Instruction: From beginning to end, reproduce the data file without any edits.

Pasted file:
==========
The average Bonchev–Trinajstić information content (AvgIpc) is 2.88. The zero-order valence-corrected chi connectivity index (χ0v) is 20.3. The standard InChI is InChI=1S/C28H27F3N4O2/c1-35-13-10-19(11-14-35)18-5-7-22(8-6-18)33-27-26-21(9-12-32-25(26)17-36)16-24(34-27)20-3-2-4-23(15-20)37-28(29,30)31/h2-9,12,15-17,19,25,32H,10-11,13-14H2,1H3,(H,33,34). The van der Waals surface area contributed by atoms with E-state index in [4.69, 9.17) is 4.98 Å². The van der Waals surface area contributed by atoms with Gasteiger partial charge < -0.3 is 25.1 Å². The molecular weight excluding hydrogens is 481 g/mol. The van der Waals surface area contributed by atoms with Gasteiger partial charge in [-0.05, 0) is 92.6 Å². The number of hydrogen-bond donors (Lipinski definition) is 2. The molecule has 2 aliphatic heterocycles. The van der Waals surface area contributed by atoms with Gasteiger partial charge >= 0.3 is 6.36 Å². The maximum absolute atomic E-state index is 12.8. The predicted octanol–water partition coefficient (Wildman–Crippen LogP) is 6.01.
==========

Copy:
The average Bonchev–Trinajstić information content (AvgIpc) is 2.88. The zero-order valence-corrected chi connectivity index (χ0v) is 20.3. The standard InChI is InChI=1S/C28H27F3N4O2/c1-35-13-10-19(11-14-35)18-5-7-22(8-6-18)33-27-26-21(9-12-32-25(26)17-36)16-24(34-27)20-3-2-4-23(15-20)37-28(29,30)31/h2-9,12,15-17,19,25,32H,10-11,13-14H2,1H3,(H,33,34). The van der Waals surface area contributed by atoms with E-state index in [4.69, 9.17) is 4.98 Å². The van der Waals surface area contributed by atoms with Gasteiger partial charge < -0.3 is 25.1 Å². The molecular weight excluding hydrogens is 481 g/mol. The van der Waals surface area contributed by atoms with Gasteiger partial charge in [-0.05, 0) is 92.6 Å². The number of hydrogen-bond donors (Lipinski definition) is 2. The molecule has 2 aliphatic heterocycles. The van der Waals surface area contributed by atoms with Gasteiger partial charge >= 0.3 is 6.36 Å². The maximum absolute atomic E-state index is 12.8. The predicted octanol–water partition coefficient (Wildman–Crippen LogP) is 6.01.